We know the potential that exists in following conflict to its roots. This is why we turn toward controversial topics in our dialogues. We are not interested in dialogues meant to help us “get along,” nor are we interested in simply rehashing arguments we’ve all heard. Instead, we seek fresh examination from every side of an issue. In this type of collaborative critical thinking, perspectives are meant to constructively collide. In this way, a dialogue becomes a catalyst to more precise thinking and broader awareness. Dialogues don’t provide simple answers. But in the thousands of conversations we host each year, we see it expanding the questions.
We need diverse perspectives in our dialogues. The more variation in perspectives and positions, the more potential for new understandings exists. Our local dialogues currently invite thousands of Penn State undergraduate students into conversation. Sometimes we have a random selection of students in our dialogues. Sometimes we pair international students with domestic students to examine Western culture next to Eastern culture or Middle Eastern culture. And now as we head into our 15th year, we are inviting Penn State faculty and staff into our local dialogues. We aim to give all of our participants the opportunity to listen differently, re-think, and cross borders together.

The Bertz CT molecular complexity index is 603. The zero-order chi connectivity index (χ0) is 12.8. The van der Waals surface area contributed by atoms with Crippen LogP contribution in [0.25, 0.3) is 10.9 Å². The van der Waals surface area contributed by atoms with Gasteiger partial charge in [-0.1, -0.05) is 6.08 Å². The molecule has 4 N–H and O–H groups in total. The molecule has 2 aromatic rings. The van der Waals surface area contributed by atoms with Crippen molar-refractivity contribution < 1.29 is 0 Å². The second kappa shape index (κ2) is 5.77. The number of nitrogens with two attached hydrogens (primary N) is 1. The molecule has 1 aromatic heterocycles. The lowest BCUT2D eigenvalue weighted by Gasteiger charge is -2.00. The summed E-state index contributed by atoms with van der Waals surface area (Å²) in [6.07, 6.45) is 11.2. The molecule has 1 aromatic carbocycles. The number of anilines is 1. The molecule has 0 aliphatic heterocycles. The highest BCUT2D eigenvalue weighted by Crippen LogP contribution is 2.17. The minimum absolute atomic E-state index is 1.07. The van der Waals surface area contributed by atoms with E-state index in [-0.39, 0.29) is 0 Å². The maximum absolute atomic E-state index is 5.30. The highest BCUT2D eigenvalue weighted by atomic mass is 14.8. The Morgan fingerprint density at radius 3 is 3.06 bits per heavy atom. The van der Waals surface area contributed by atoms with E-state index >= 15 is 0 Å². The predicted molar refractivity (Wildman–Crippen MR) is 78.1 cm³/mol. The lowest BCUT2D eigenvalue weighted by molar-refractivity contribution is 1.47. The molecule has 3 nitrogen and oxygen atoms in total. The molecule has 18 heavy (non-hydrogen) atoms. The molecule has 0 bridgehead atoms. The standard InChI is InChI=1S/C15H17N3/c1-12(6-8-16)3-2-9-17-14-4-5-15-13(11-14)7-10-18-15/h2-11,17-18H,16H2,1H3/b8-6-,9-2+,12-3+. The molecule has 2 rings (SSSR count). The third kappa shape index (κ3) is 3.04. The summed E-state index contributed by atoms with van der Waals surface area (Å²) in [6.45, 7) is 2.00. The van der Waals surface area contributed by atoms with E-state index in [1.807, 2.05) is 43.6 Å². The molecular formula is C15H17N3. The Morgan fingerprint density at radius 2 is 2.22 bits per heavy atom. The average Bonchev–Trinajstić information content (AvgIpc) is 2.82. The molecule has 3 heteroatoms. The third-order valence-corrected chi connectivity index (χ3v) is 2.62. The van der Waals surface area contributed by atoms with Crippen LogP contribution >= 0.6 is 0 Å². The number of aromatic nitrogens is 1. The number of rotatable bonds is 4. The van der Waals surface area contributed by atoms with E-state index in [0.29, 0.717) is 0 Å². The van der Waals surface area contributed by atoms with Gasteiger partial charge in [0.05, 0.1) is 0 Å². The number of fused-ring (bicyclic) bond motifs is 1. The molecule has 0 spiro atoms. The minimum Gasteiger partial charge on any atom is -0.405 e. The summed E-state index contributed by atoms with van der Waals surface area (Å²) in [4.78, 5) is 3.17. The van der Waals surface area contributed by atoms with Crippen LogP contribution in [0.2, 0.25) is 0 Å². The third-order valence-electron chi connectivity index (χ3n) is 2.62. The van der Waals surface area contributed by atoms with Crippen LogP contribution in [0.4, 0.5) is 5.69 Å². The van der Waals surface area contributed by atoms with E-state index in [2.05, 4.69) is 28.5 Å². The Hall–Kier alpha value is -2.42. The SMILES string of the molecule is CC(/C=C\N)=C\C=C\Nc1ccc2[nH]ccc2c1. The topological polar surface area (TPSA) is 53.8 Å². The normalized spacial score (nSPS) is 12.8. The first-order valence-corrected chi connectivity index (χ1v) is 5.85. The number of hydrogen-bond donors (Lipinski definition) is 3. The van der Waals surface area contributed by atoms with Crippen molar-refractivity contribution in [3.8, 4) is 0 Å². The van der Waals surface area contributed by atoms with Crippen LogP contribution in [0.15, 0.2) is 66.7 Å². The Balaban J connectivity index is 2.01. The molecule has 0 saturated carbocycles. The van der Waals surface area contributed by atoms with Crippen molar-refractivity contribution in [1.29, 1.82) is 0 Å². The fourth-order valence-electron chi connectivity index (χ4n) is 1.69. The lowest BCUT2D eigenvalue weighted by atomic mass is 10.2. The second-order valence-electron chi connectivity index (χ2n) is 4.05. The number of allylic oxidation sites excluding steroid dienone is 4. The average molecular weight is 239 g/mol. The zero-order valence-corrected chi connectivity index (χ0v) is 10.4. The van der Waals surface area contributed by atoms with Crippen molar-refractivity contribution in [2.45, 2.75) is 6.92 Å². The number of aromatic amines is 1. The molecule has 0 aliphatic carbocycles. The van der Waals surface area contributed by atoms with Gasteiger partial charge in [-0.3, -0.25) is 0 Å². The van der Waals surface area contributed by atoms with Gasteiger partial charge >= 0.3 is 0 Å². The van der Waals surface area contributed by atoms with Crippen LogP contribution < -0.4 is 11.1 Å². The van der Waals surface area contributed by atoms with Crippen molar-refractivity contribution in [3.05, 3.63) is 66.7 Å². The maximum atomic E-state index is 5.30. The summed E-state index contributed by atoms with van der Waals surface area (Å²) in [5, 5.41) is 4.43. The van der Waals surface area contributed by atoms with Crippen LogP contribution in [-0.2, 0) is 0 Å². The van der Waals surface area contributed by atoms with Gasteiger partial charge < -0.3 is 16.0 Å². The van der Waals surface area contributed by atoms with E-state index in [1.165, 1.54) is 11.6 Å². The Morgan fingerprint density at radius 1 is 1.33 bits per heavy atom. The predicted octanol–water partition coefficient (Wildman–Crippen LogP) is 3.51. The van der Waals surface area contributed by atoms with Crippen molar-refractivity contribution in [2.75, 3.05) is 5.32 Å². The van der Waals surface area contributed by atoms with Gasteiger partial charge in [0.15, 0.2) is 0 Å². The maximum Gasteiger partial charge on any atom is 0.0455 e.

In addition to our 90-minute dialogue programs, we collaborate with other Penn State (student driven) organizations to craft facilitated dialogue programs for their specific needs. If you are interested in this opportunity, please get in touch below! Some past collaborations include: